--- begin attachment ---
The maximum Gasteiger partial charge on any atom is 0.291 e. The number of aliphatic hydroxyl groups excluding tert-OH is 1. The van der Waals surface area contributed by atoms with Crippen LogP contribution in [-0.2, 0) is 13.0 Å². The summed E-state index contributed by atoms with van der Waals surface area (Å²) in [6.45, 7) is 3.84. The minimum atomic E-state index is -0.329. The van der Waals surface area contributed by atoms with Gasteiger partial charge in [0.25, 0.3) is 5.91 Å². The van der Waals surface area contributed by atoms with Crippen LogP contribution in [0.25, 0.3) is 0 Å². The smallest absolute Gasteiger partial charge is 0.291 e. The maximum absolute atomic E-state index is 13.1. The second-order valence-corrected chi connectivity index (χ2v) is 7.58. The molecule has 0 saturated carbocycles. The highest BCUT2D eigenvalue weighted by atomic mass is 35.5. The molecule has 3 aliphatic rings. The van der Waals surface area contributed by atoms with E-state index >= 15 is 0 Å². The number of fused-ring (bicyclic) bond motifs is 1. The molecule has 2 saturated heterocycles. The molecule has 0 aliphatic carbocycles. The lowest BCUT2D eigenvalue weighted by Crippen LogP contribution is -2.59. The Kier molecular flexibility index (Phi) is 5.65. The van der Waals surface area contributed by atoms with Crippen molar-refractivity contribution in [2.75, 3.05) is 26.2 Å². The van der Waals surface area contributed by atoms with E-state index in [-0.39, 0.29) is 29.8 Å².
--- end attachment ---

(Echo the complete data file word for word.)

The maximum Gasteiger partial charge on any atom is 0.291 e. The number of aliphatic hydroxyl groups excluding tert-OH is 1. The van der Waals surface area contributed by atoms with Crippen LogP contribution in [-0.2, 0) is 13.0 Å². The summed E-state index contributed by atoms with van der Waals surface area (Å²) in [6.45, 7) is 3.84. The minimum atomic E-state index is -0.329. The van der Waals surface area contributed by atoms with Gasteiger partial charge in [0.25, 0.3) is 5.91 Å². The van der Waals surface area contributed by atoms with Crippen LogP contribution in [0.25, 0.3) is 0 Å². The smallest absolute Gasteiger partial charge is 0.291 e. The maximum absolute atomic E-state index is 13.1. The second-order valence-corrected chi connectivity index (χ2v) is 7.58. The molecule has 0 saturated carbocycles. The highest BCUT2D eigenvalue weighted by atomic mass is 35.5. The molecule has 3 aliphatic rings. The van der Waals surface area contributed by atoms with E-state index >= 15 is 0 Å². The number of fused-ring (bicyclic) bond motifs is 1. The molecule has 2 saturated heterocycles. The molecule has 0 aliphatic carbocycles. The lowest BCUT2D eigenvalue weighted by Crippen LogP contribution is -2.59. The Kier molecular flexibility index (Phi) is 5.65. The van der Waals surface area contributed by atoms with Crippen molar-refractivity contribution in [2.75, 3.05) is 26.2 Å². The van der Waals surface area contributed by atoms with E-state index in [-0.39, 0.29) is 29.8 Å².